Nowhere it is recorded in the history of medicine that we had arrangements in India for making artificial eyes. From some medical texts of Egypt we find that the Egyptians had early acquired a name for finishing artificial eyes under a very orderly system from a date after 500 B.C. The eyes were made by way of filling the orbital cavity with method wax and fixing sapphires in place of the Iris. The deep pure blue tint of the stones added new glow and glamour to the eyes. In India as a suitable remedy for weak sight spectacles were widely adopted, from a time very far back approximately 1000 years ago. To the Chinese goes the entire credit for the initiative in the invention of spectacles. Some time in the twelfth century, in Mongolia, the Venetian traveler Marco Polo was seen reading with spectacles at the court of the great King Kublai Khan.
Nimi’s tantra contains a lucid presentation of the gross anatomy of the eye, of almost all the diseases and of all the medicines administered with special references to surgery. The order in which this work is said to have treated the important diseases along with their causes, symptoms and complications, has been a standard to all subsequent writers. It is one of the most popular works on Indian medicine.
The eye-ball is described as two fingers’ broad, a thumb’s width deep and two and a half fingers in circumference. The eye, we are told, is almost round in shape and is made up of five mandalas, or circles, six sandhis or joints, and six patalas or coverings.
The mandals are:
- Paksma (circles of the eyelashes)
- Vartma (circles of the eyelids)
- Sveta (the white circle)
- Krishna (region of the cornea)
- Drishti (circles of the pupil).
The sandhis are:
- Pakshmavartma (between the eye – lashes and eyelids)
- Vartma sveta (the fornise)
- Sveta krishna (the limbus)
- Krishna drishti (the margin of the pupil)
- Kaninika (the inner canthus)
- Apanga (the outer canthus)
Of the six patalas two are in the eyelid region and four are in the eye proper. There are two marmas near the eye, apanga at the outer end of the eyebrow and avarta above the middle of the eyebrow. If these are cut, loss of sight results.
Most of the common diseases of the eye were known to Nimi. He gives an count of 76 eye diseases of which ten are due to vata dosha, ten to pitta dosha, thirteen to kapha dosa and sixteen to vitiated blood, twenty five are caused by the united action of the three doshas (sannipatha) and two are due to external causes (visible or invisible injury) cloudiness of vision, lachrymation, slight inflammation, accumulation or secretion, heaviness and burining sensation, racking or aching pain, redness of eye are indistinctly evident as premonitory symptoms.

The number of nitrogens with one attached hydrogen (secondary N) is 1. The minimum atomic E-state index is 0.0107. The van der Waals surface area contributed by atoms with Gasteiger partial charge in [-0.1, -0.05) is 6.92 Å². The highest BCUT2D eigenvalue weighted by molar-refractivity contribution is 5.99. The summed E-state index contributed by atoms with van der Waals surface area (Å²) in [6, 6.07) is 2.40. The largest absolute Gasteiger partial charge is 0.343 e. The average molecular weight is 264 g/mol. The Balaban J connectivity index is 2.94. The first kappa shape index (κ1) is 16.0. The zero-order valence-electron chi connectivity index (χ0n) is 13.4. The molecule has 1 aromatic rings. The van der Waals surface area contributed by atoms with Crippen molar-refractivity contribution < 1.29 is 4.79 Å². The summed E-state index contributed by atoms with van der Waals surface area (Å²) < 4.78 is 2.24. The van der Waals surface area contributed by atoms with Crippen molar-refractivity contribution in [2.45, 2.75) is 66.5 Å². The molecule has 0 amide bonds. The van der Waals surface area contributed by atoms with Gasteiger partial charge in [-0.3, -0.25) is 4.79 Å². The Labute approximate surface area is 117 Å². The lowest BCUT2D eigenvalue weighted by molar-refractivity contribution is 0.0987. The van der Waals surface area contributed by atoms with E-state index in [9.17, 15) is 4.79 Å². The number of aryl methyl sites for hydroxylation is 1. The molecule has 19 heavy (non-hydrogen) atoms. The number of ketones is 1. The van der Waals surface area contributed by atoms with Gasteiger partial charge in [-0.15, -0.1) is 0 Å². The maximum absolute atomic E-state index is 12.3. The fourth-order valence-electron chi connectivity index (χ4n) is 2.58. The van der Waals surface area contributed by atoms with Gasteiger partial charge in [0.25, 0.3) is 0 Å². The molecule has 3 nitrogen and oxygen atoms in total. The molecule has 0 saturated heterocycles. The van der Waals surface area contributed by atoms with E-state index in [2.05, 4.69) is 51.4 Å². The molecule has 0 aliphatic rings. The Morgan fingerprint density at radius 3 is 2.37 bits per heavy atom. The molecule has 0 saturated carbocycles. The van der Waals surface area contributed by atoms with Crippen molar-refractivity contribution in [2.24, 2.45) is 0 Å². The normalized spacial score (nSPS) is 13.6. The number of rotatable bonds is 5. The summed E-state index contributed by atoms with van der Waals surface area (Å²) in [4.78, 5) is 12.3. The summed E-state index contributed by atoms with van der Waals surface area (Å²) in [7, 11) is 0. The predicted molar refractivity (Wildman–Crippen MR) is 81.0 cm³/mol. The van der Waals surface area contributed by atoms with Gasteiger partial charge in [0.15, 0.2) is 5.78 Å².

As to the location of diseases nine are confined to the sandhi, twenty one to the eyelids, eleven to the sclera, four to the cornea, seventeen to the entire eye-ball, twelve to drishti. Two, though referring to drishti, are due to external causes and are very painful and incurable. It is not possible however to identify everyone of the seventy six diseases he describes. K. S. Mhaskar in his ‘Opthalmology of the Ayurvedists’ identified many of those diseases and has indicated the nearest Western equivalents for the Ayurvedic terminology.
Suppurative dacrocystitis is named puyalasa, phlectenular conjunctivitis and blephartis due to pediculi pubis, and capitis are referred to as krimi grandhi. Chronic blepharospasm is nimisha. The name for cysts, polypi, fatty tumors, in arbuda, a style is known as kumbhipidaka. Pothaki, a form of granular conjunctivitis, is also described. The description is suggestive of trachoma. Under the name of abhishyanda four varieties of catarryhal conjunctivitis are explained. These, if left untreated become mucopurulent and then orbital cellulitis sets in. Under the group of the disease of the sclera, many varieties of pterygim are narrated – sirajala (pannus) sirapidika (scleritis),suktika (xeropthalmia) and arjuna (sub-conjunctival ecchymosis). The names given to acute keratitis is sira-sukra, to ornea ulcer savrana sukra; to nebulae vrana sukra, to hypopyon ulcer pakatyay; and to anterior staphyloaa, ajaka. In the group of the diseases of the vision, two kinds of night blindness are mentioned (Nakulandha and Hrasvajandha); glaucoma and retinitis are also mentioned (Dhumra and Amalandha). Complete lingadosa causes loss of vision and incomplete lingadosa admits of faint perception of brilliant objects like the sun, moon, stars and flashes of lighting etc. The complaint has three preliminary progressive stages of defective vision called timira.